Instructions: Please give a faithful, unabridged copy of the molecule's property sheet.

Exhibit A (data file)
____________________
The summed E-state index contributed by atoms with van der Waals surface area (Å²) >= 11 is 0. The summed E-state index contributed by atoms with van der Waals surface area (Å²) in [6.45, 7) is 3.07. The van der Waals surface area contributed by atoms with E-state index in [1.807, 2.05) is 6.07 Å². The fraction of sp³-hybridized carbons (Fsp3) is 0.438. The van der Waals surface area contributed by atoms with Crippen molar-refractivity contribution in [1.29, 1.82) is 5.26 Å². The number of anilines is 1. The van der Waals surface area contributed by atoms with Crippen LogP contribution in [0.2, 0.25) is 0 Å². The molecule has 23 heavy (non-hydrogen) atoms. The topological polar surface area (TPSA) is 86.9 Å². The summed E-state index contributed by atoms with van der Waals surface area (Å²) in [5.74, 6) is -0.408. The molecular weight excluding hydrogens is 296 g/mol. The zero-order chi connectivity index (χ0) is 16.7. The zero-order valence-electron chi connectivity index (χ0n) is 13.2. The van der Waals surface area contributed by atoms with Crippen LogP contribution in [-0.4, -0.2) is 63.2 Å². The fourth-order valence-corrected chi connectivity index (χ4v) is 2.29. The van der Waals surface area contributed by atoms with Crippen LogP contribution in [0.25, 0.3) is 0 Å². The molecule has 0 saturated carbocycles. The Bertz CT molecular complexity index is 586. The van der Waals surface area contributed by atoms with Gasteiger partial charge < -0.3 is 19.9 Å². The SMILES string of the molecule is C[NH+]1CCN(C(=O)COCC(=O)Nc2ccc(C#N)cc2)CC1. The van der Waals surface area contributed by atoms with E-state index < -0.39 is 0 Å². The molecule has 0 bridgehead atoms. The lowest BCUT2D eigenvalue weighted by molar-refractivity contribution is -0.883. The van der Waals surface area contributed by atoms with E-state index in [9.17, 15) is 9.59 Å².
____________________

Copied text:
The summed E-state index contributed by atoms with van der Waals surface area (Å²) >= 11 is 0. The summed E-state index contributed by atoms with van der Waals surface area (Å²) in [6.45, 7) is 3.07. The van der Waals surface area contributed by atoms with E-state index in [1.807, 2.05) is 6.07 Å². The fraction of sp³-hybridized carbons (Fsp3) is 0.438. The van der Waals surface area contributed by atoms with Crippen molar-refractivity contribution in [1.29, 1.82) is 5.26 Å². The number of anilines is 1. The van der Waals surface area contributed by atoms with Crippen LogP contribution in [0.2, 0.25) is 0 Å². The molecule has 23 heavy (non-hydrogen) atoms. The topological polar surface area (TPSA) is 86.9 Å². The summed E-state index contributed by atoms with van der Waals surface area (Å²) in [5.74, 6) is -0.408. The molecular weight excluding hydrogens is 296 g/mol. The zero-order chi connectivity index (χ0) is 16.7. The zero-order valence-electron chi connectivity index (χ0n) is 13.2. The van der Waals surface area contributed by atoms with Crippen LogP contribution in [-0.4, -0.2) is 63.2 Å². The fourth-order valence-corrected chi connectivity index (χ4v) is 2.29. The van der Waals surface area contributed by atoms with Crippen LogP contribution in [0.25, 0.3) is 0 Å². The molecule has 0 saturated carbocycles. The Bertz CT molecular complexity index is 586. The van der Waals surface area contributed by atoms with Gasteiger partial charge < -0.3 is 19.9 Å². The SMILES string of the molecule is C[NH+]1CCN(C(=O)COCC(=O)Nc2ccc(C#N)cc2)CC1. The van der Waals surface area contributed by atoms with E-state index < -0.39 is 0 Å². The molecule has 0 bridgehead atoms. The lowest BCUT2D eigenvalue weighted by molar-refractivity contribution is -0.883. The van der Waals surface area contributed by atoms with E-state index in [9.17, 15) is 9.59 Å².